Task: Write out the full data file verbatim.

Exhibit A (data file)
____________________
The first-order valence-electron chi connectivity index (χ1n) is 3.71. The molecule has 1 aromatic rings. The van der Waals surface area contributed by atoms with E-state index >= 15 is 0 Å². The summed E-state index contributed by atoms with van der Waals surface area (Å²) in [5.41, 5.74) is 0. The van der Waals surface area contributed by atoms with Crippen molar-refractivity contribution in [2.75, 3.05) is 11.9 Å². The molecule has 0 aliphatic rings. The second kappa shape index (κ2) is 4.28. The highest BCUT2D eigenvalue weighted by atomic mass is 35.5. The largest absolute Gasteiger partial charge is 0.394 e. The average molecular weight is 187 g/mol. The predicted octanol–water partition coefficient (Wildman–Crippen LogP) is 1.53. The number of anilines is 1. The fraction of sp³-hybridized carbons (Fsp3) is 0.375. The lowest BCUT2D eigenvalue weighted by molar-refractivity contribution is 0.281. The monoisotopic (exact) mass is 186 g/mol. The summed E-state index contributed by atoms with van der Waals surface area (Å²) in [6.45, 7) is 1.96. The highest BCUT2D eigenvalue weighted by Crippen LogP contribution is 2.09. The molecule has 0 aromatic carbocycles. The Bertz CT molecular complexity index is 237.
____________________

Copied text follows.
The first-order valence-electron chi connectivity index (χ1n) is 3.71. The molecule has 1 aromatic rings. The van der Waals surface area contributed by atoms with E-state index >= 15 is 0 Å². The summed E-state index contributed by atoms with van der Waals surface area (Å²) in [5.41, 5.74) is 0. The van der Waals surface area contributed by atoms with Crippen molar-refractivity contribution in [2.75, 3.05) is 11.9 Å². The molecule has 0 aliphatic rings. The second kappa shape index (κ2) is 4.28. The highest BCUT2D eigenvalue weighted by atomic mass is 35.5. The largest absolute Gasteiger partial charge is 0.394 e. The average molecular weight is 187 g/mol. The predicted octanol–water partition coefficient (Wildman–Crippen LogP) is 1.53. The number of anilines is 1. The fraction of sp³-hybridized carbons (Fsp3) is 0.375. The lowest BCUT2D eigenvalue weighted by molar-refractivity contribution is 0.281. The monoisotopic (exact) mass is 186 g/mol. The summed E-state index contributed by atoms with van der Waals surface area (Å²) in [6.45, 7) is 1.96. The highest BCUT2D eigenvalue weighted by Crippen LogP contribution is 2.09. The molecule has 0 aromatic carbocycles. The Bertz CT molecular complexity index is 237.